Bridging between plasmonics and spintronics: the spin plasmons in topological insulators

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University of Delaware
Conventionally, the research of plasmonics and spintronics share little in common due to different physics and applications. The connection of these two fields is seemingly promising in creating advanced devices involving both optical and spintronic applications. To date, there are still limited attempts in connecting the two fields. In this dissertation, we propose to excite and observe the spin plasmons in topological insulators, which is, theoretically, a perfect bridge between plasmonics and spintronics. ☐ Topological insulators (TI) are a group of materials that have unique band structures: the surfaces show linearly dispersed bands, while the bulk shows normal conduction bands and valence bands. The carriers located in the surface states are spin-momentum locked, meaning the spin of the surface carriers are dependent on the direction of their motions. Plasmons are the collective oscillations of electrons, affecting the way how electrons in the materials interact with external electro-magnetic waves. Thus, the optical property of a material is largely dependent on the plasmons in it. Due to the spin-momentum locking, the plasmons that are formed by TI surface carriers (known as the Dirac plasmons), are correlated electron density waves as well as spin density waves. These spin density waves are essentially spin plasmons. The direct experimental evidences of this prediction remain unveiled. Therefore, the ultimate goal of this dissertation is to experimentally reveal the charge density oscillations and spin density oscillations at the mean time. ☐ This dissertation proposed a possible method to observe the propagating spin plasmons using a THz-pump IR-probe method with a magneto-optical Kerr effect (MOKE) system. The direct observation of the spin plasmons were not achieved due to the limitations of the time resolution and the low signal of the plasmonic responses. Future works can still be applied in this direction as we refine the quality of the devices, and also the time resolution of MOKE system. ☐ This dissertation first demonstrates the optimization of the growth of TI Bi2Se3 with molecular beam epitaxy (MBE). A buffer layer of (Bi1-xInx)2Se3 between the substrates and the Bi2Se3 films are utilized to enhance the crystal quality of the films. We established an optimized growth procedure for growing high quality (Bi1-xInx)2Se3 buffer layers. The TI films grown with the enhanced buffer layer show a sheet carrier density down to ~1×1013 cm-2, decreased by a factor of 1/2 compared with the Bi2Se3 films grown without the buffer layer. The optical properties of BIS, including the optical bandgaps and the permittivity in the IR range, were also characterized for further analysis of the plasmons from the devices created with BIS. ☐ A structure of BIS(5nm)/Bi2Se3(50nm)/BIS(50nm)/sapphire substrate was grown with the optimized growth procedure for the excitations of TI Dirac plasmons. Linear gold grating couplers with various periodicities (400nm- 700nm) were fabricated to enable the excitation of propagating Dirac plasmons. TM extinction spectra taken by Fourier transform IR spectroscopy (FTIR) showed a series of plasmonic absorption peaks shifting with the grating periodicity. The plasmonic absorptions were reported to be located in the Terahertz (THz) range. Simulation showed a good agreement between the data and the theoretical dispersion relation of the TI Dirac plasmons.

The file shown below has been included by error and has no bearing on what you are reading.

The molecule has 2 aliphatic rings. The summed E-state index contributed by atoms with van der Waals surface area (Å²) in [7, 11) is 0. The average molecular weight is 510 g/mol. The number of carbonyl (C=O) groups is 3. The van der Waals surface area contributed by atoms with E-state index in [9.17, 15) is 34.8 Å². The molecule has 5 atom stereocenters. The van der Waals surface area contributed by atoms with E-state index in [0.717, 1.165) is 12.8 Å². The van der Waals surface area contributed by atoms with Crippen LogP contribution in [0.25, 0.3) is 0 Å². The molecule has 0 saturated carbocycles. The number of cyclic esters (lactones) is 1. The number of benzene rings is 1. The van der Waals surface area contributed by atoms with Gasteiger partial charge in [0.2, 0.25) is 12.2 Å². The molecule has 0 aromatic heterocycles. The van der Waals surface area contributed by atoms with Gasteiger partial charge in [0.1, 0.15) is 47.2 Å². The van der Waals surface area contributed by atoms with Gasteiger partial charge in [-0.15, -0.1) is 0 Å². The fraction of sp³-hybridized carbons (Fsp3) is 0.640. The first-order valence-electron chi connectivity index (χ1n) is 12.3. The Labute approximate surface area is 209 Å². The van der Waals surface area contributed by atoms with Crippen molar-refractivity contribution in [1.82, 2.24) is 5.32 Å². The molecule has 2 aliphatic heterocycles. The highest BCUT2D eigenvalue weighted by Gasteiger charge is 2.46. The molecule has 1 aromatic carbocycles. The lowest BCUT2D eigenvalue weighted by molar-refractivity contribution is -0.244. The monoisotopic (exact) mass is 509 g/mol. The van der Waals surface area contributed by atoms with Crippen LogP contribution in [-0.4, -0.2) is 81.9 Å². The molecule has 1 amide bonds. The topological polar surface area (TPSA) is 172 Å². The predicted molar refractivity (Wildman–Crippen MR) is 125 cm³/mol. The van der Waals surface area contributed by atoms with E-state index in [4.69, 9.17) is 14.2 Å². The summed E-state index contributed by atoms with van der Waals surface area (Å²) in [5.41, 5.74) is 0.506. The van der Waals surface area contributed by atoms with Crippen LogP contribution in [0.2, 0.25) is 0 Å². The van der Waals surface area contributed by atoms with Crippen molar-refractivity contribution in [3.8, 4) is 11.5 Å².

Dirac plasmon polariton, Spin plasmons, Topological insulators, Plasmonics, Spintronic applications, Advanced devices, Optical applications, Oscillations